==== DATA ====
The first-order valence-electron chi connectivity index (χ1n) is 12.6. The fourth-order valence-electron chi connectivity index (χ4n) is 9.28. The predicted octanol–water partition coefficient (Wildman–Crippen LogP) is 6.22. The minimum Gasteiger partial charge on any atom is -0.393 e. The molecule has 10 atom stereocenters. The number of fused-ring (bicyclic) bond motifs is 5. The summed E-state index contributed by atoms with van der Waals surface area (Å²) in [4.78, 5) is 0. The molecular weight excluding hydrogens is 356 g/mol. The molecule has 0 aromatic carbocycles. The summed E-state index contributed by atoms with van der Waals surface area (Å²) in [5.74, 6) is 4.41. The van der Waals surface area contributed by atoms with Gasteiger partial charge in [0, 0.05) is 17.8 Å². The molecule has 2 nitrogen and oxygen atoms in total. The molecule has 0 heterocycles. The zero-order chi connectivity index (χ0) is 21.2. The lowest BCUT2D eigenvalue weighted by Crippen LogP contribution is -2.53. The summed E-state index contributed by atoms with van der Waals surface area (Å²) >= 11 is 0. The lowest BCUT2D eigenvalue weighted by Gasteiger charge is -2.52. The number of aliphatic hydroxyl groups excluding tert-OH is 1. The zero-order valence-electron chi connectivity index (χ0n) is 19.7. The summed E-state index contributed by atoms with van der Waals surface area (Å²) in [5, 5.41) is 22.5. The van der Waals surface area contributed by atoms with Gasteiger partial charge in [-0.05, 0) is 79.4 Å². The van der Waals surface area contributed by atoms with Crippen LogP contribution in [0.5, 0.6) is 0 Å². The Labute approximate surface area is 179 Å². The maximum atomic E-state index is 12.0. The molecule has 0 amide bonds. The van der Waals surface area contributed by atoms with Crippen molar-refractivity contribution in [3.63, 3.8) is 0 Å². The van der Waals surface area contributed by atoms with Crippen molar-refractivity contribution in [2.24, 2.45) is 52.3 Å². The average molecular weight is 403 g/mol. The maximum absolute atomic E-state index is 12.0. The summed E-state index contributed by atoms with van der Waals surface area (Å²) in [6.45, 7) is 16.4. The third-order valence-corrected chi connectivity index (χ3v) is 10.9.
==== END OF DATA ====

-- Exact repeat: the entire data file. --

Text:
The first-order valence-electron chi connectivity index (χ1n) is 12.6. The fourth-order valence-electron chi connectivity index (χ4n) is 9.28. The predicted octanol–water partition coefficient (Wildman–Crippen LogP) is 6.22. The minimum Gasteiger partial charge on any atom is -0.393 e. The molecule has 10 atom stereocenters. The number of fused-ring (bicyclic) bond motifs is 5. The summed E-state index contributed by atoms with van der Waals surface area (Å²) in [4.78, 5) is 0. The molecular weight excluding hydrogens is 356 g/mol. The molecule has 0 aromatic carbocycles. The summed E-state index contributed by atoms with van der Waals surface area (Å²) in [5.74, 6) is 4.41. The van der Waals surface area contributed by atoms with Gasteiger partial charge in [0, 0.05) is 17.8 Å². The molecule has 2 nitrogen and oxygen atoms in total. The molecule has 0 heterocycles. The zero-order chi connectivity index (χ0) is 21.2. The lowest BCUT2D eigenvalue weighted by Crippen LogP contribution is -2.53. The summed E-state index contributed by atoms with van der Waals surface area (Å²) >= 11 is 0. The lowest BCUT2D eigenvalue weighted by Gasteiger charge is -2.52. The number of aliphatic hydroxyl groups excluding tert-OH is 1. The zero-order valence-electron chi connectivity index (χ0n) is 19.7. The summed E-state index contributed by atoms with van der Waals surface area (Å²) in [5, 5.41) is 22.5. The van der Waals surface area contributed by atoms with Gasteiger partial charge in [-0.05, 0) is 79.4 Å². The van der Waals surface area contributed by atoms with Crippen LogP contribution in [0.5, 0.6) is 0 Å². The Labute approximate surface area is 179 Å². The maximum atomic E-state index is 12.0. The molecule has 0 amide bonds. The van der Waals surface area contributed by atoms with Crippen molar-refractivity contribution in [3.63, 3.8) is 0 Å². The van der Waals surface area contributed by atoms with Crippen molar-refractivity contribution in [2.24, 2.45) is 52.3 Å². The average molecular weight is 403 g/mol. The maximum absolute atomic E-state index is 12.0. The summed E-state index contributed by atoms with van der Waals surface area (Å²) in [6.45, 7) is 16.4. The third-order valence-corrected chi connectivity index (χ3v) is 10.9.